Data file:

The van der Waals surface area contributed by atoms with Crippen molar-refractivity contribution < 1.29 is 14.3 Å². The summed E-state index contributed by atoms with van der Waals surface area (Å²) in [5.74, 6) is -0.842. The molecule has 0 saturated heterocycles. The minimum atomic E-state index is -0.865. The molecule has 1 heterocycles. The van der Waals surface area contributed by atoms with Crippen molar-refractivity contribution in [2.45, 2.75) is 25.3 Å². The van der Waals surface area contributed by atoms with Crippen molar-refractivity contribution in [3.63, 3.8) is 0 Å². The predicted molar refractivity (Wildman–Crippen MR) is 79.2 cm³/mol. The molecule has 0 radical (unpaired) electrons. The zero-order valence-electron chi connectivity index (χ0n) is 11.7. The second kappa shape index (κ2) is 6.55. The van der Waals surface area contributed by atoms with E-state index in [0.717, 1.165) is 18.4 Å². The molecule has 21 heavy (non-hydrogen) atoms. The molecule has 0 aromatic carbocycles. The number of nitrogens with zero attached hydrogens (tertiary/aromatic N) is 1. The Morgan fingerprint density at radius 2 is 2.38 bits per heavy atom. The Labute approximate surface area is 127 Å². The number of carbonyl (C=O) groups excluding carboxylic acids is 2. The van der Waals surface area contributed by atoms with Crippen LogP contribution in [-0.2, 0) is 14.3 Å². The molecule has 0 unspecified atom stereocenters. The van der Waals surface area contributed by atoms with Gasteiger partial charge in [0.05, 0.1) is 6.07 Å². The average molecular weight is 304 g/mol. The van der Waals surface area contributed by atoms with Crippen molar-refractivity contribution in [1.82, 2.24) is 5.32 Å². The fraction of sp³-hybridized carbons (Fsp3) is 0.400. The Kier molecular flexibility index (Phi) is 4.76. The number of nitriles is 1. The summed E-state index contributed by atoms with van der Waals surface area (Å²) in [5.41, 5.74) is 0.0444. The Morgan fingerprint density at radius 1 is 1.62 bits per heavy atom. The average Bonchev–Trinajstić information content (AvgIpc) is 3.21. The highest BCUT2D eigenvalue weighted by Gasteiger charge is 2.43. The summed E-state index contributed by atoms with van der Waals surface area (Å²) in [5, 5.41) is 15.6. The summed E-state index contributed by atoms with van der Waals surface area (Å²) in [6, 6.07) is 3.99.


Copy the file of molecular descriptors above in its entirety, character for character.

The van der Waals surface area contributed by atoms with Crippen molar-refractivity contribution < 1.29 is 14.3 Å². The summed E-state index contributed by atoms with van der Waals surface area (Å²) in [5.74, 6) is -0.842. The molecule has 0 saturated heterocycles. The minimum atomic E-state index is -0.865. The molecule has 1 heterocycles. The van der Waals surface area contributed by atoms with Crippen molar-refractivity contribution in [2.45, 2.75) is 25.3 Å². The van der Waals surface area contributed by atoms with Crippen molar-refractivity contribution in [3.63, 3.8) is 0 Å². The predicted molar refractivity (Wildman–Crippen MR) is 79.2 cm³/mol. The molecule has 0 radical (unpaired) electrons. The zero-order valence-electron chi connectivity index (χ0n) is 11.7. The second kappa shape index (κ2) is 6.55. The van der Waals surface area contributed by atoms with E-state index in [0.717, 1.165) is 18.4 Å². The molecule has 21 heavy (non-hydrogen) atoms. The molecule has 0 aromatic carbocycles. The number of nitrogens with zero attached hydrogens (tertiary/aromatic N) is 1. The Morgan fingerprint density at radius 2 is 2.38 bits per heavy atom. The Labute approximate surface area is 127 Å². The number of carbonyl (C=O) groups excluding carboxylic acids is 2. The van der Waals surface area contributed by atoms with Crippen LogP contribution in [-0.2, 0) is 14.3 Å². The molecule has 0 unspecified atom stereocenters. The van der Waals surface area contributed by atoms with Gasteiger partial charge in [0.05, 0.1) is 6.07 Å². The average molecular weight is 304 g/mol. The van der Waals surface area contributed by atoms with Crippen molar-refractivity contribution in [1.82, 2.24) is 5.32 Å². The fraction of sp³-hybridized carbons (Fsp3) is 0.400. The Kier molecular flexibility index (Phi) is 4.76. The number of nitriles is 1. The summed E-state index contributed by atoms with van der Waals surface area (Å²) in [5.41, 5.74) is 0.0444. The Morgan fingerprint density at radius 1 is 1.62 bits per heavy atom. The average Bonchev–Trinajstić information content (AvgIpc) is 3.21. The highest BCUT2D eigenvalue weighted by Gasteiger charge is 2.43. The summed E-state index contributed by atoms with van der Waals surface area (Å²) in [5, 5.41) is 15.6. The summed E-state index contributed by atoms with van der Waals surface area (Å²) in [6, 6.07) is 3.99.